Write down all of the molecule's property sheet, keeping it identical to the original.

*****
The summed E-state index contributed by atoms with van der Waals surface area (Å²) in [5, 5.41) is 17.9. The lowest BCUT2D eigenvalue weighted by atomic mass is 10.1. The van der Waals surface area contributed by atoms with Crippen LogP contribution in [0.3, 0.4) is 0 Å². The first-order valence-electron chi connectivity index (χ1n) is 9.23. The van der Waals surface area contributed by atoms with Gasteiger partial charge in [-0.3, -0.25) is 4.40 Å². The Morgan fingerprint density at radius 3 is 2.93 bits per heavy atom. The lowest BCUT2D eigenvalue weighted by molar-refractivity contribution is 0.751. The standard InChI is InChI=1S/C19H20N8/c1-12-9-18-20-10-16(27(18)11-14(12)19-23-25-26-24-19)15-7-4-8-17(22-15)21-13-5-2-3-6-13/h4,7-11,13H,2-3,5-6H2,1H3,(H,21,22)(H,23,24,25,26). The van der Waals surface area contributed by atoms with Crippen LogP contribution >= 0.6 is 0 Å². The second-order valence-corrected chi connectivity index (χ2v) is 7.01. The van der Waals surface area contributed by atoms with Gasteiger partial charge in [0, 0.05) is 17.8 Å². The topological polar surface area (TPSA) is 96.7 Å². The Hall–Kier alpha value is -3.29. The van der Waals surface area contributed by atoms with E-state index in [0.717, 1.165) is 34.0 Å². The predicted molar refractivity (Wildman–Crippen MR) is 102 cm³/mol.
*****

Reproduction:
The summed E-state index contributed by atoms with van der Waals surface area (Å²) in [5, 5.41) is 17.9. The lowest BCUT2D eigenvalue weighted by atomic mass is 10.1. The van der Waals surface area contributed by atoms with Crippen LogP contribution in [0.3, 0.4) is 0 Å². The first-order valence-electron chi connectivity index (χ1n) is 9.23. The van der Waals surface area contributed by atoms with Gasteiger partial charge in [-0.3, -0.25) is 4.40 Å². The Morgan fingerprint density at radius 3 is 2.93 bits per heavy atom. The lowest BCUT2D eigenvalue weighted by molar-refractivity contribution is 0.751. The standard InChI is InChI=1S/C19H20N8/c1-12-9-18-20-10-16(27(18)11-14(12)19-23-25-26-24-19)15-7-4-8-17(22-15)21-13-5-2-3-6-13/h4,7-11,13H,2-3,5-6H2,1H3,(H,21,22)(H,23,24,25,26). The van der Waals surface area contributed by atoms with Crippen LogP contribution >= 0.6 is 0 Å². The second-order valence-corrected chi connectivity index (χ2v) is 7.01. The van der Waals surface area contributed by atoms with Gasteiger partial charge in [0, 0.05) is 17.8 Å². The topological polar surface area (TPSA) is 96.7 Å². The Hall–Kier alpha value is -3.29. The van der Waals surface area contributed by atoms with E-state index in [0.717, 1.165) is 34.0 Å². The predicted molar refractivity (Wildman–Crippen MR) is 102 cm³/mol.